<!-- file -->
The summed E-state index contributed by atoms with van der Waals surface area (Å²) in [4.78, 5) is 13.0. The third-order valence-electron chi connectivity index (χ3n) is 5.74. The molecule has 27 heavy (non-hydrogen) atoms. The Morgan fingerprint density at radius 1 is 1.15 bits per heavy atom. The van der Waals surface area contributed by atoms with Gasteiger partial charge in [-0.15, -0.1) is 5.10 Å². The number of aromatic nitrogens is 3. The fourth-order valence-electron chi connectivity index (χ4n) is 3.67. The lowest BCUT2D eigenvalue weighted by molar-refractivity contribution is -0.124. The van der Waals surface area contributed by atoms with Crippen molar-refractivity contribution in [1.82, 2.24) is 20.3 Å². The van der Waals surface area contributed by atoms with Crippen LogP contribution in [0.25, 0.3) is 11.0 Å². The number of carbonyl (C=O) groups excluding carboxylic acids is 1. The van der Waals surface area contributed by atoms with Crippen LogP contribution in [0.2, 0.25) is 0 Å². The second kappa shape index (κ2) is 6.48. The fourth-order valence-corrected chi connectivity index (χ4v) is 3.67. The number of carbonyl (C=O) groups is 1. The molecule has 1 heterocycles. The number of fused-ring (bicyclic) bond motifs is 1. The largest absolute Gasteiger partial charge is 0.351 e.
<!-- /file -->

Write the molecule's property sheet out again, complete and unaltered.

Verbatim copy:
The summed E-state index contributed by atoms with van der Waals surface area (Å²) in [4.78, 5) is 13.0. The third-order valence-electron chi connectivity index (χ3n) is 5.74. The molecule has 27 heavy (non-hydrogen) atoms. The Morgan fingerprint density at radius 1 is 1.15 bits per heavy atom. The van der Waals surface area contributed by atoms with Gasteiger partial charge in [-0.15, -0.1) is 5.10 Å². The number of aromatic nitrogens is 3. The fourth-order valence-electron chi connectivity index (χ4n) is 3.67. The lowest BCUT2D eigenvalue weighted by molar-refractivity contribution is -0.124. The van der Waals surface area contributed by atoms with Crippen molar-refractivity contribution in [1.82, 2.24) is 20.3 Å². The van der Waals surface area contributed by atoms with Crippen LogP contribution in [0.25, 0.3) is 11.0 Å². The number of carbonyl (C=O) groups excluding carboxylic acids is 1. The van der Waals surface area contributed by atoms with Crippen LogP contribution in [0.2, 0.25) is 0 Å². The second kappa shape index (κ2) is 6.48. The fourth-order valence-corrected chi connectivity index (χ4v) is 3.67. The number of carbonyl (C=O) groups is 1. The molecule has 1 heterocycles. The number of fused-ring (bicyclic) bond motifs is 1. The largest absolute Gasteiger partial charge is 0.351 e.